Mother Nature never seems to be good enough for us, as we humans are constantly trying to improve upon her designs with synthetic creatures. Here's some of the more fantastical faux-fauna humans have built.
Last weekend I was watching Grizzly Man, Werner Herzog's 2005 documentary about doomed ursine whisperer Timothy Treadwell, who lived unarmed among the bears of Alaska's Katmai National Park for 13 summers. That is, until a hungry coastal grizzly ate him and his girlfriend Amie Huguenard in 2003.
As I watched Treadwell's tragic tale unfold (and I ruminated on how I really wanted Herzog's Teutonic tenor to narrate my grocery list), my mind turned to a man whose life goals were in diametric opposition to Treadwell's: Troy James Hurtubise, a bear attack survivor who rose to fame thanks to his lifelong quest to construct a grizzly-proof suit of armor. You can witness Hurtubise's brutal (and slightly preposterous) suit tests here and here. And like Treadwell, Hurtubise had a documentary made about his life — 1996's Project Grizzly, which you can watch in full here. (Hurtubise later graduated from bears to building full-blown military exoskeletons.)
Treadwell and Hurtubise were on the opposite sides of the ursine spectrum — one was attempting to become a bear, whereas the other was hellbent to use human ingenuity to thwart the animals entirely. But what about those in the middle of the spectrum, those engineers and roboticists who seek to emulate animals using high technology (and basic puppetry)? Here's an overview of some of reality's wackier attempts at biomimcry.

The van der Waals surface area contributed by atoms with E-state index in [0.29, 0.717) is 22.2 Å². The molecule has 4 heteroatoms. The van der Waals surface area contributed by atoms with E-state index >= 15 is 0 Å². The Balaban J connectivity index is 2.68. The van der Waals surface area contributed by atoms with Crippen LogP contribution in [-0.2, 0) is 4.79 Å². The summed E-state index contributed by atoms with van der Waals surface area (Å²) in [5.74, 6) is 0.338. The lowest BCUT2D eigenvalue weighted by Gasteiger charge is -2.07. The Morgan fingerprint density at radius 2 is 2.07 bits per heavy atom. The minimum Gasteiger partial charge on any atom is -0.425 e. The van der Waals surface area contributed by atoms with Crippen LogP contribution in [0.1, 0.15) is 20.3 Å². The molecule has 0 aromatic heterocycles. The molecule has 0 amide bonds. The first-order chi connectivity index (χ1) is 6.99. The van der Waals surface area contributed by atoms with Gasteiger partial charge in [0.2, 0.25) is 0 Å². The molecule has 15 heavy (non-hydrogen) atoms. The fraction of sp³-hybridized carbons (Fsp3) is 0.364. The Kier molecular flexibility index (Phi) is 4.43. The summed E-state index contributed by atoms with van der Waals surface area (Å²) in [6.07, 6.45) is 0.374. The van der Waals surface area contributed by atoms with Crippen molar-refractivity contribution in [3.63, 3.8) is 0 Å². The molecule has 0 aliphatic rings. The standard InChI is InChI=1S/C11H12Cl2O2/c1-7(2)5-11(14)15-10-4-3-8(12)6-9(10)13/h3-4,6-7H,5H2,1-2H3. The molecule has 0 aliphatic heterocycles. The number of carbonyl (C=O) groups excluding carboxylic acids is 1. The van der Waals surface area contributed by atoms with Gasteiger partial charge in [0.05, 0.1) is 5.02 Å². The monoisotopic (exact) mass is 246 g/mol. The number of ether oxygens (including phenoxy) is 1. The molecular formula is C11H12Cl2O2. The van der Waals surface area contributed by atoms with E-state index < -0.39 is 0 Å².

Brady Barr's Hippo Costume
Several years ago, Dr. Brady Barr donned a hippo costume for a National Geographic special to collect hippopotamus sweat. The experience was nail-biting, but nowhere as harrowing as the mechanical rhino from Ace Ventura.
The Clockwork Tiger of Bruges
Belgian artist Dirk DeWulf built Shiva the tiger for the express purposes of bringing joy to confused bystanders and pretending to be the mayor of Tigeropolois.
The Robotic Manta Ray
German automation firm Festo builds an ersatz aquatic animals, including a flying manta ray and jellyfish. They've also dabbled in aquatic models, such as this eerie robotic ray.
Carnegie Mellon's Snakebots
We've mentioned CMU's herpetological bots before, and they're just so wonderfully creepy, what with their ability to navigate mazes and crawl spaces. You can see more of them here.
Theo Jansen's Kinetic Sculptures
They don't resemble any creature on this planet, but a strong breeze gives Jansen's elephantine Strandbeests a life of their own.
Jumbo the Mechanical Elephant
Back in ye olde days, the only thing more satisfying than a cold sarsaparilla and jaunty promenade was a ride on Jumbo the mechanical elephant. How mirthful!
The Sultan's Elephant
Similarly, the Sultan's Elephant was a 40-foot-tall mechanical elephant that toured through Europe to commemorate the hundredth anniversary of Jules Verne's death. Apparently this beast had the ability to travel through time to boot. We wouldn't be surprised.
Carnegie Mellon's Groundhog
Along with building snakebots, Carnegie Mellon has built underground mapping bots that emulates the underground traveling capabilities of subterranean mammals. You can read more about it here.
The rest of the mechanical menagerie
For some other robotic beasts, check out this hummingbird, DARPA's robodragonfly and fish, and the robotic ghost knifefish. Also check out Cybernetic Zoo for plenty of old timey mechanical animals.
Top photo by Phillip Hunt via Ronnie Del Carmen.